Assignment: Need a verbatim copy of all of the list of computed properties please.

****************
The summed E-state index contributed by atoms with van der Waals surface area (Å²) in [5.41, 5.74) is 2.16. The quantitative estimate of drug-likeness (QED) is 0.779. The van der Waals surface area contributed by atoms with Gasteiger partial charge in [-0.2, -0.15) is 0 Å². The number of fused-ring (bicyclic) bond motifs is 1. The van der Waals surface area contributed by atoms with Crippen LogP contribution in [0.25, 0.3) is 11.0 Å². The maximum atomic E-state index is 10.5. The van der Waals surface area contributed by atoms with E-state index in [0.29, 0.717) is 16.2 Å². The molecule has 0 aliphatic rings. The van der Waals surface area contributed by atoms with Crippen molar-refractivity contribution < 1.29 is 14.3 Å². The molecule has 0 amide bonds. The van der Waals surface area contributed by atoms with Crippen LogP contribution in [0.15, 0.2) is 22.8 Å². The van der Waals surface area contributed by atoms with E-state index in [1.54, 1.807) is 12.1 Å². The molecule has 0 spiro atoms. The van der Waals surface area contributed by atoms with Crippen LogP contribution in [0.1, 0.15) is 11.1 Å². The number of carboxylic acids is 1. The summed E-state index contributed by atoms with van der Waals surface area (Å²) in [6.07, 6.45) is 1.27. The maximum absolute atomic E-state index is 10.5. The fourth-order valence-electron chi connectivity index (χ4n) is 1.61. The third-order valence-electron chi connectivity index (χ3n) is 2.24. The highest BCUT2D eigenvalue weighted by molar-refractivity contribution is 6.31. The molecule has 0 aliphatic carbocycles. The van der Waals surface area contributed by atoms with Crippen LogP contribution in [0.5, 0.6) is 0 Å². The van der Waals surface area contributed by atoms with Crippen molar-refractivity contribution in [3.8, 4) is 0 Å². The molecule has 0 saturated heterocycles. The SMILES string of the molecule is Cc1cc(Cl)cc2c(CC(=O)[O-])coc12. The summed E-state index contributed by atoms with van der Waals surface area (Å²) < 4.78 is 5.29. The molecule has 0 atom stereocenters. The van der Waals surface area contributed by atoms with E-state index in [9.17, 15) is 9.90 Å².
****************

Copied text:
The summed E-state index contributed by atoms with van der Waals surface area (Å²) in [5.41, 5.74) is 2.16. The quantitative estimate of drug-likeness (QED) is 0.779. The van der Waals surface area contributed by atoms with Gasteiger partial charge in [-0.2, -0.15) is 0 Å². The number of fused-ring (bicyclic) bond motifs is 1. The van der Waals surface area contributed by atoms with Crippen LogP contribution in [0.25, 0.3) is 11.0 Å². The maximum atomic E-state index is 10.5. The van der Waals surface area contributed by atoms with E-state index in [0.29, 0.717) is 16.2 Å². The molecule has 0 aliphatic rings. The van der Waals surface area contributed by atoms with Crippen molar-refractivity contribution < 1.29 is 14.3 Å². The molecule has 0 amide bonds. The van der Waals surface area contributed by atoms with Crippen LogP contribution in [0.15, 0.2) is 22.8 Å². The van der Waals surface area contributed by atoms with E-state index in [1.54, 1.807) is 12.1 Å². The molecule has 0 spiro atoms. The van der Waals surface area contributed by atoms with Crippen LogP contribution in [0.1, 0.15) is 11.1 Å². The number of carboxylic acids is 1. The summed E-state index contributed by atoms with van der Waals surface area (Å²) in [6.07, 6.45) is 1.27. The maximum absolute atomic E-state index is 10.5. The fourth-order valence-electron chi connectivity index (χ4n) is 1.61. The third-order valence-electron chi connectivity index (χ3n) is 2.24. The highest BCUT2D eigenvalue weighted by molar-refractivity contribution is 6.31. The molecule has 0 aliphatic carbocycles. The van der Waals surface area contributed by atoms with Crippen LogP contribution in [0.5, 0.6) is 0 Å². The van der Waals surface area contributed by atoms with Crippen molar-refractivity contribution in [3.8, 4) is 0 Å². The molecule has 0 saturated heterocycles. The SMILES string of the molecule is Cc1cc(Cl)cc2c(CC(=O)[O-])coc12. The summed E-state index contributed by atoms with van der Waals surface area (Å²) < 4.78 is 5.29. The molecule has 0 atom stereocenters. The van der Waals surface area contributed by atoms with E-state index in [9.17, 15) is 9.90 Å².